Trash Talking With The Bard

It’s tech week for Choose Thine Own Adventure! Yes, tech rehearsals are long and arduous, but thank goodness we have actor Ped Naseri to keep us laughing with his Elizabethan stand-up.  This week in the Filament blog, Ped shares his philosophies about the Bard and Dirty Jokes.

Choose Thine Own Adventure.

The Equation of Comedy

I imagine if William Shakespeare was alive today he’d be a fan of the show Yo Momma. Why? Because of his wit and penchant for insults — two talents you must have in order to win cash maaaahney or become the greatest playwright in the English language. Consider for a moment some of Shakespeare’s zingers (which you can hear during our show!):

“Peace, ye fat-kidneyed rascal!”
“She’s the kitchen wench and all grease.”
“Asses are made to bear and so are you.”
“A witty mother witless else her son.”

If that ain’t old school trash talking, I don’t know what is. (Maybe Chaucer, but he’s pretty lame.) Anyway, what people sometimes forget and high school English teachers downplay for fear of book- banning, is that Shakespeare was really funny and often times went blue. Although way more eloquent, Shakespeare made a lot of dirty jokes. There’s something to think about — how eloquent can a dirty joke be? As it turns out, very much so. Academics call them double entendres, innuendos, or ambiguous puns, but a dick joke by any other name is still as funny.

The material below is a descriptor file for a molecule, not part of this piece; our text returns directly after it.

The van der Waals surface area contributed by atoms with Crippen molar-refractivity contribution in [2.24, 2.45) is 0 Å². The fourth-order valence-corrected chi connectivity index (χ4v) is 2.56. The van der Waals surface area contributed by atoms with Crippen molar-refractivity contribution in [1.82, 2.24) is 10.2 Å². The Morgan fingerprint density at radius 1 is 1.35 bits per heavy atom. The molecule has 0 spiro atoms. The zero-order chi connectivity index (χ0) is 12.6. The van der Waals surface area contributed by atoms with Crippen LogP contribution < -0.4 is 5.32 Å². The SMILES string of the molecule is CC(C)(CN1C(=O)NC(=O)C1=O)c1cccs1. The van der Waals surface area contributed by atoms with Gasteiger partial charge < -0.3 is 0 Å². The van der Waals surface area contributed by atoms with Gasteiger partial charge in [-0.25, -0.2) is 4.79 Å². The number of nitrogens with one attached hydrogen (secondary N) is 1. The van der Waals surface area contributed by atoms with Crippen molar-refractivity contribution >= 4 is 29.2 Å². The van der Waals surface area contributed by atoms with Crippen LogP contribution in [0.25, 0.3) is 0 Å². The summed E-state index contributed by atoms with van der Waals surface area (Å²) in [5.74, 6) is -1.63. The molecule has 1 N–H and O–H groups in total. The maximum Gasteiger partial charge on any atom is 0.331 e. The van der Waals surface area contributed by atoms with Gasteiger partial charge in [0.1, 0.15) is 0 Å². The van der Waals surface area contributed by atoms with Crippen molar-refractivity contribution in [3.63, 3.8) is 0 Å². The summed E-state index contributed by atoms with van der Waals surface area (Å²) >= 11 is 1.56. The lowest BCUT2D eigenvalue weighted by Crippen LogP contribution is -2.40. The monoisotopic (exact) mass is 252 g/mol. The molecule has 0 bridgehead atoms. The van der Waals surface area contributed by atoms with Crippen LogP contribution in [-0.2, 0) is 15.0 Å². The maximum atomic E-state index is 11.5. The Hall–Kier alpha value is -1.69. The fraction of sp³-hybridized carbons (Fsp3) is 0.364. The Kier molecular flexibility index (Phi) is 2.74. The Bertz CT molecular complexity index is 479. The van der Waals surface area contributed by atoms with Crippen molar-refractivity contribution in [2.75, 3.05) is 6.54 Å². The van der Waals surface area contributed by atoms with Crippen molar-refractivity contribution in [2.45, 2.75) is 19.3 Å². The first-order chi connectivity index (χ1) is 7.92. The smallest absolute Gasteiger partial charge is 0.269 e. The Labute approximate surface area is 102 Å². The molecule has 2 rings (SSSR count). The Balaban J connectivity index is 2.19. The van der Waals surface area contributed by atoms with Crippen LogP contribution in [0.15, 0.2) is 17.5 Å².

Choose Thine Own Adventure, Chicago, Theatre, Theater, Shakespeare

Ped Naseri (right) Taunts Omen Sade With a Leek

What I’m driving at is that not only was Shakespeare’s language beautifully poetic, highly elevated and imaginative, it was also freakin’ funny. I’ll be the first to admit that it’s sometimes hard to catch the punch-line (they say that if you have to look up a joke it’s not funny anymore, but let me assure you that lexicons make them even funnier –(thank you Alexander Schmidt!). Nonetheless, it’s easy to get wrapped up in all the other important Shakespeare elements that one can forget just how witty and humorous it can be. In our show, I think we’ve found some creative ways to bring out the comedy in a mash-up, remixed — and for the nerds — a re-contextualized way. And that the audience gets to help decide which direction they want the show to go all adds up to one heck of a bergamask-inducing time.

I guess that means I should amend my original formula to this: Comedy = tragedy + deez nuts.

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